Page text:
By Kira Gould
Last December, Katherine Grove of William McDonough + Partners and Richard Maimon, of Kieran Timberlake, shared the stage at Ecobuild in Washington, DC. They were invited to discuss their work at the Make It Right project in New Orleans, where Cradle to Cradle provides a framework for the design of the community and of individual homes by several firms.
Kira Gould: Cradle to Cradle is often understood as having mostly to do with materials, but its function as a framework at Make It Right seems to highlight both that it is more complex and that “safe and healthy” are at its core. Can you summarize the basics of the concept and talk about how those translate into a usable framework for design teams?
Grove: Cradle to Cradle thinking, as developed by William McDonough and Michael Braungart in their 2002 book, suggests that everything we create can contribute positively to society, the economy, and the environment. Our team is using it to guide design and materials selection for the new Make It Right homes. We want the products and construction methods used at Make It Right to be safe for people and the environment. Product selections for the homes, for instance, consider materials as nutrients and recognize the two safe metabolisms in which they flow. Looking at buildings, the challenge is that the goal is the same, and the variables are greater. You are still trying to define health and abundance in a specific place at a specific time. The Cradle to Cradle framework in the Lower 9th ward is focused on safety for all living things and on the concept of restoration and restorative practices to address the cultural and social history of the place.
Maimon: The striking thing about Make It Right is that its goals are so much greater than “provide shelter”. The entire effort was founded on making a neighborhood for the people who had lost everything. This is not just about buildings and the materials that go into them, but it is also about people and how they live in a place.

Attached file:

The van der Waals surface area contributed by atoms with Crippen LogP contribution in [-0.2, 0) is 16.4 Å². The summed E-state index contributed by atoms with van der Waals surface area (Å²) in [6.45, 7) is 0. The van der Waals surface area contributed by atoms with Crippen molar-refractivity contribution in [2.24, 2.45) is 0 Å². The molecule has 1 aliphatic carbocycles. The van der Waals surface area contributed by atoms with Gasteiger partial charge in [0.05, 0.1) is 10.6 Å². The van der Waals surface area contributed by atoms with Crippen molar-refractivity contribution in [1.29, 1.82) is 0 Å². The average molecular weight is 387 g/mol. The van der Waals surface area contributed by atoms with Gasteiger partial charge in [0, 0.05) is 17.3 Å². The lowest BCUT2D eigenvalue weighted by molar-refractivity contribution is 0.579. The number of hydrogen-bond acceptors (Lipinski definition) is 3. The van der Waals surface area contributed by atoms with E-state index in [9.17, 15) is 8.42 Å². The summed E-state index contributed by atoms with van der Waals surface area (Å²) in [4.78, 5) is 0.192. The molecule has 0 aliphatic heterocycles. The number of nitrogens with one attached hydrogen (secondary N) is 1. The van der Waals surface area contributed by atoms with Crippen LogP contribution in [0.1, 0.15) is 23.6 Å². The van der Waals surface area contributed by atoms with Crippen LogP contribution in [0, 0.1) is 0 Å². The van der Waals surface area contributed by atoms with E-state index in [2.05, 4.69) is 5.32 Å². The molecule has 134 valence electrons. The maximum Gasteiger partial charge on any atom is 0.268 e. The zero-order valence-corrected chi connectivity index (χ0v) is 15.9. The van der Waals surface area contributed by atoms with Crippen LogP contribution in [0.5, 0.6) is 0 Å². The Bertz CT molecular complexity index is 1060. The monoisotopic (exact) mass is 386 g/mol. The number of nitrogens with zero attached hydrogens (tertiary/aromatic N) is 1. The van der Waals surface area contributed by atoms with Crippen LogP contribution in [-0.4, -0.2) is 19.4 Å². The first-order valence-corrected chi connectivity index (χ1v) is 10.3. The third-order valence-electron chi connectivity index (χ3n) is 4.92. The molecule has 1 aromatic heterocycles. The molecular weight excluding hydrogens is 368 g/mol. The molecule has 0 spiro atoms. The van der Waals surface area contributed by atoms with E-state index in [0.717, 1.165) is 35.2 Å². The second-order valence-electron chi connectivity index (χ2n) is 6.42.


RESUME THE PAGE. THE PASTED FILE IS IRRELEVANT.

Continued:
Gould: Lots of lip service is paid to the importance of collaboration and interdisciplinary teams as part of the pathway toward successful design results and especially for achieving high-level sustainability or performance goals. How was such interdisciplinary collaboration realized here? And why was it critical?
Maimon: We believe that the only way to achieve superior results in design and architecture is through maximizing collaboration with the entire team: consultants, builders, neighborhood residents, etc. We need this input to have the rich basis on which the design can rest. In this project, the inclusion of community organizations and the residents themselves was absolutely critical. The 13 architecture firms who participated, along with William McDonough + Partners, Graft, and John Williams Architects, in the first round, would never have been able to execute their designs effectively without the input of these groups: They know what matters about this place—the landscape, the climate, the culture, the history. All of that was hugely informative to the design.
Grove: The Make It Right organization has been consistently committed to honoring that community engagement in a significant, ongoing way. That is just one element of what I would call a constant layering of collaboration throughout the process. READ MORE >>
Founded in 2006, the Lower 9th Ward Center for Sustainable Engagement and Development (CSED) works to stimulate civic engagement, repopulate, sustain natural systems, assist community leadership and preserve resources in the Lower 9th Ward neighborhoods.
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